[Ads-l] notorious = 'well regarded or recognized'

Ben Zimmer bgzimmer at GMAIL.COM
Mon Aug 15 15:28:14 UTC 2016

On Mon, Aug 15, 2016 at 10:26 AM, Laurence Horn <laurence.horn at yale.edu>

> OK, Here's the OED, sense 1b (1a concerns notorious, i.e. well-known,
> facts, also not specifically reprehensible ones):
>  1b. Of a person, place, etc.: well or widely known; famous; (in later
> use) esp. noted for a particular quality or feature. Cf. sense A. 5b.
> 1555   R. Eden Other notable Thynges touchynge Indies in tr. Peter Martyr
> of Angleria Decades of Newe Worlde f. 319,   A famous and notorious place
> amonge the Indians.
> 1588   ‘M. Marprelate’ Epistle (1843) 40   Manie of you..are men verie
> notorious for their learning and preaching.
> 1610   P. Holland tr. W. Camden Brit. To Rdr. sig. 5,   I purposed to
> mention any but such [towns and castles] as were most notorious.
> 1614   S. Purchas Pilgrimage (ed. 2) 44   Of Cham is the name Chemmis in
> Ægypt; and Ammon the Idoll and Oracle so notorious.
> 1778   S. Foote Cozeners i. i. 26   Mrs. Fl. Then the Doctor sings, I
> Presume. Mrs. Sim. Not a better pipe at the playhouse; He has long been
> notorious for that.
> 1865   G. Grote Plato I. 136   Where was the person to be found, notorious
> and accessible, who could say [etc.].
> 1927   R. Hoffmann Birds Pacific States in Webster's Dict. Eng. Usage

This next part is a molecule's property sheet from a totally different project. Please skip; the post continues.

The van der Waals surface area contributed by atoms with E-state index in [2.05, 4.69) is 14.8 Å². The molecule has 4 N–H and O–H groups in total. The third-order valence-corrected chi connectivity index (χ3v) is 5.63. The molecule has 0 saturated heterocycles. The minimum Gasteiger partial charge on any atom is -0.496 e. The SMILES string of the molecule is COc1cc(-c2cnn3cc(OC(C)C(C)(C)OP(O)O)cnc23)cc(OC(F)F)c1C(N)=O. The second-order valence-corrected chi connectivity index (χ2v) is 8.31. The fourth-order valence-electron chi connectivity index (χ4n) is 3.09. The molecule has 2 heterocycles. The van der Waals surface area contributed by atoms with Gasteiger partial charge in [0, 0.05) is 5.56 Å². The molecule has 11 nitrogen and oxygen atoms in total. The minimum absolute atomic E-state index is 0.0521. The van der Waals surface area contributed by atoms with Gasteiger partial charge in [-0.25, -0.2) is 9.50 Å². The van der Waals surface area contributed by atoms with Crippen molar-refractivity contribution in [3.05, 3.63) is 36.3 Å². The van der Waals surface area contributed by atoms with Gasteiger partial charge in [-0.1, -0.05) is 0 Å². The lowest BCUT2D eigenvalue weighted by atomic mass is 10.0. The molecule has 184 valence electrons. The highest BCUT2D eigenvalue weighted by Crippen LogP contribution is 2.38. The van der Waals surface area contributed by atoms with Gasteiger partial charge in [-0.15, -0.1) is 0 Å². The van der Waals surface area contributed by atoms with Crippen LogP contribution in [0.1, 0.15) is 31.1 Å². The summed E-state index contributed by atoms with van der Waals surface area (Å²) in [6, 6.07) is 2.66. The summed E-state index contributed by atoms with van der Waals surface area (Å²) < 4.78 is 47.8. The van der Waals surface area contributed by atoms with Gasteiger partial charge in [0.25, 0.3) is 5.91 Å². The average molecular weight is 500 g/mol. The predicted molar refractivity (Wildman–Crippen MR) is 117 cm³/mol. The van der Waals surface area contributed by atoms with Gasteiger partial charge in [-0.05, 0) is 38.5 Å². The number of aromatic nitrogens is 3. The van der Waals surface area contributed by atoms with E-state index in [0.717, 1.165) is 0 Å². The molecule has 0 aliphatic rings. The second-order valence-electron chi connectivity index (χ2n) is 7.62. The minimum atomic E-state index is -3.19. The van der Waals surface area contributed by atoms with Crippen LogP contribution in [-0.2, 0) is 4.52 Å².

> (1989) 669/2   The flight of the Loon is very swift and direct; it is
> notorious for its ability to dive instantly.
> 1955   S. H. Adams Grandfather Stories 119   He is..notorious through all
> the docks of Erie, from Albany to Buffalo, for his probity and his
> sportsmanship.
> 1992   Daily Mirror (BNC)    I trained as often and as hard as I could, as
> hard as anybody on the staff—and that includes my old pal Bryan Robson, who
> was notorious for his unflagging effort.
> At 4 we get into the pejorative senses (for "depreciative or unfavourable
> connotations", "noted or well known for its egregiousness; flagrant.",
> etc.).  But as the entry notes, "In some cases it is not possible to
> ascertain the writer's intent."
> So perhaps our flabbergasted/horrified reaction to the positive/neutral
> uses of "notorious" exhibits a bit of the recency effect.

And perhaps we also suffer from memory loss, as we mulled over this
"notorious" business five years ago:


As JL noted at the time, the OED's cites since 1865 are all of the form
"notorious for," which doesn't quite encompass current usage (though it
does match the CNN example JL provided this time around).


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